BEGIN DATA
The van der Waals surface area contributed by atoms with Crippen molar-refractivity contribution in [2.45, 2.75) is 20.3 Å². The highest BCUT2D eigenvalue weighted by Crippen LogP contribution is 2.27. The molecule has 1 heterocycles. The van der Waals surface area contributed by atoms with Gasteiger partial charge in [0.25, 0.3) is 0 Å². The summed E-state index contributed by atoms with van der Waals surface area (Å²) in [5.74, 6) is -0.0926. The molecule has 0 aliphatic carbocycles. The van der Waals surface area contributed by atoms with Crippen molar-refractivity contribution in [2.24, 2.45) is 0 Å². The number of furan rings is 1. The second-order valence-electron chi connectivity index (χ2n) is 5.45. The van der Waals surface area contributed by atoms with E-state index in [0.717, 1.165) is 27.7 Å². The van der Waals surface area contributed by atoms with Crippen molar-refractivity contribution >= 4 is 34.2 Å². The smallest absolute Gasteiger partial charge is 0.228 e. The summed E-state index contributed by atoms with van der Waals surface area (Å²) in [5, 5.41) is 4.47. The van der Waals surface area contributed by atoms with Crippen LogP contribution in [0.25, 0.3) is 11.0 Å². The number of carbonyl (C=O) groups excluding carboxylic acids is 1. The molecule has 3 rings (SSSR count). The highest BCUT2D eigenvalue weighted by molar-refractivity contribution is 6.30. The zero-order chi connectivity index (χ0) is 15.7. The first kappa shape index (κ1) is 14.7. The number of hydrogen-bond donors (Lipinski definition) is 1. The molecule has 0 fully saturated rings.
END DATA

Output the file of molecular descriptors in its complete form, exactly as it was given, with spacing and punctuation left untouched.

The van der Waals surface area contributed by atoms with Crippen molar-refractivity contribution in [2.45, 2.75) is 20.3 Å². The highest BCUT2D eigenvalue weighted by Crippen LogP contribution is 2.27. The molecule has 1 heterocycles. The van der Waals surface area contributed by atoms with Gasteiger partial charge in [0.25, 0.3) is 0 Å². The summed E-state index contributed by atoms with van der Waals surface area (Å²) in [5.74, 6) is -0.0926. The molecule has 0 aliphatic carbocycles. The van der Waals surface area contributed by atoms with Crippen molar-refractivity contribution in [2.24, 2.45) is 0 Å². The number of furan rings is 1. The second-order valence-electron chi connectivity index (χ2n) is 5.45. The van der Waals surface area contributed by atoms with E-state index in [0.717, 1.165) is 27.7 Å². The van der Waals surface area contributed by atoms with Crippen molar-refractivity contribution >= 4 is 34.2 Å². The smallest absolute Gasteiger partial charge is 0.228 e. The summed E-state index contributed by atoms with van der Waals surface area (Å²) in [5, 5.41) is 4.47. The van der Waals surface area contributed by atoms with Crippen LogP contribution in [0.25, 0.3) is 11.0 Å². The number of carbonyl (C=O) groups excluding carboxylic acids is 1. The molecule has 3 rings (SSSR count). The highest BCUT2D eigenvalue weighted by molar-refractivity contribution is 6.30. The zero-order chi connectivity index (χ0) is 15.7. The first kappa shape index (κ1) is 14.7. The number of hydrogen-bond donors (Lipinski definition) is 1. The molecule has 0 fully saturated rings.